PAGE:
Spriting Tutorials - Pokemon and Trainer
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April 28th, 2009 (05:58 AM). Edited January 7th, 2011 by Chesu.
Join Date: Apr 2009
Location: Where The Carrots Be
Shading is one of the most important, yet oddly overlooked
parts of creating Pokemon sprites. Shading allows you to add
dimension to a sprite that would otherwise have looked flat.
Take these two shapes, for example.
With the addition of three well-placed colors, a red circle can
become a red sphere. It's hard to explain why, but in short the
human brain has perfected the art of pattern recognition. This is why
you're able to recognize your friends from behind... and why, if you've
ever seen a shiny ball before, the circle on the right will appear to have
depth despite being identical in shape to the one on the left. This effect
works exactly the same in reverse, as illustrated by these Voltorbs.
As you can see, with its shading removed Voltorb looks... well,
flat. If you look closely, you'll see that both the shaded Voltorb and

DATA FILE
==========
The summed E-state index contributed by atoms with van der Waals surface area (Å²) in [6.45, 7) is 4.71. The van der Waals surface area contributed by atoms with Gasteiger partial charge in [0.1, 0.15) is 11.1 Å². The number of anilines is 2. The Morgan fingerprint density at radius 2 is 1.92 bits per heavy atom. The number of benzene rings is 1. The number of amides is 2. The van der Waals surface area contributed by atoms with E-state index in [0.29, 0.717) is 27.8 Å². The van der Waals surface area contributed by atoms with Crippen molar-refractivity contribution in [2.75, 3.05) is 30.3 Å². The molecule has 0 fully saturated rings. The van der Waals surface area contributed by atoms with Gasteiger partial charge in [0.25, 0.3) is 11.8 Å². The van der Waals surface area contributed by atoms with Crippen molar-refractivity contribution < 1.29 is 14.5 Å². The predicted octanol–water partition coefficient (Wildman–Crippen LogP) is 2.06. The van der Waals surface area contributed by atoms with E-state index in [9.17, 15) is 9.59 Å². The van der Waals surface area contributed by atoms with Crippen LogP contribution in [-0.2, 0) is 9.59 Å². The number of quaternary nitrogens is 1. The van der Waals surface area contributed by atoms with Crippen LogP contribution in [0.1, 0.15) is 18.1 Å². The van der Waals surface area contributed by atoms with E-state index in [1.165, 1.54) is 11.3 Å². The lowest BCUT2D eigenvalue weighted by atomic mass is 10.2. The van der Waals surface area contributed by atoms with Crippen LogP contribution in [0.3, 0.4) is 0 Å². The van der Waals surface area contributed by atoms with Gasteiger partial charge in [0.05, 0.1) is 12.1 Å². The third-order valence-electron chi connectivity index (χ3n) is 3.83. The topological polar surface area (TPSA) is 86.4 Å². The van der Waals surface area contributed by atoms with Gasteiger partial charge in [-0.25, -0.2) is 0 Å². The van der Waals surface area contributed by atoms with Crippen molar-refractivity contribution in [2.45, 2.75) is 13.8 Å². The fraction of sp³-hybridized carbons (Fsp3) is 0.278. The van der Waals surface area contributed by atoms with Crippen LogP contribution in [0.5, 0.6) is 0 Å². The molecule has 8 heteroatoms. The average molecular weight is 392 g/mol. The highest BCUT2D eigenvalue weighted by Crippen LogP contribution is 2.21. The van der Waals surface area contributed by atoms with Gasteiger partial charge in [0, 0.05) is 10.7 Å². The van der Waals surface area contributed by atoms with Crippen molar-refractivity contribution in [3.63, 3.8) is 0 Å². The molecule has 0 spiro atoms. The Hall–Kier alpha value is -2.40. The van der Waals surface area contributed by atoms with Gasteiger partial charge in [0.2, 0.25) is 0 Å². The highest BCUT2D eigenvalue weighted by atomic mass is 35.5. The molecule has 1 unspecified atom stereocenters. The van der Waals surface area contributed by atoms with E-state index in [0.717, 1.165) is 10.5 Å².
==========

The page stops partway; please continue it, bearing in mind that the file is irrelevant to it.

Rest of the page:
my sphere have colored outlines, getting darker the farther they are
from the light source. This is used to build upon the illusions of depth
and light created by the other shading on the sprite. Speaking of light
sources, all battle sprites that face you will be lit by something
above them and to the left... just imagine that the sun is
somewhere around the opponent HP box.
A shading technique often used for Pokemon is dithering,
which allows you to both soften the boundary between two
shades and artificially add shades to your sprite without adding
more colors to the palette. This is a throwback to Pokemon Gold
and Silver, when dithering was used to shade most sprites.
So what, exactly, IS dithering? Well, take a look at the two
green color palettes above. There's no question which one has a
larger range of shades, but how many unique colors does each have?
The one on the left very clearly has four, and the one on the right seems
to have seven... but they're actually exactly the same. If you look closely
at the box on the right, you'll see tiny checker board patterns consisting
of two shades of green; this is dithering. Now, you may not recall
ever having seen any checker-boarded Pokemon.. but that's
probably just because you never noticed it.
If you would like to see how extensively dithering
was used in the GBC games,
. If you think
of any shading tips I forgot, let me know!
If you have any questions or would like to give feedback
on the tutorials,
to leave me a visitor message!
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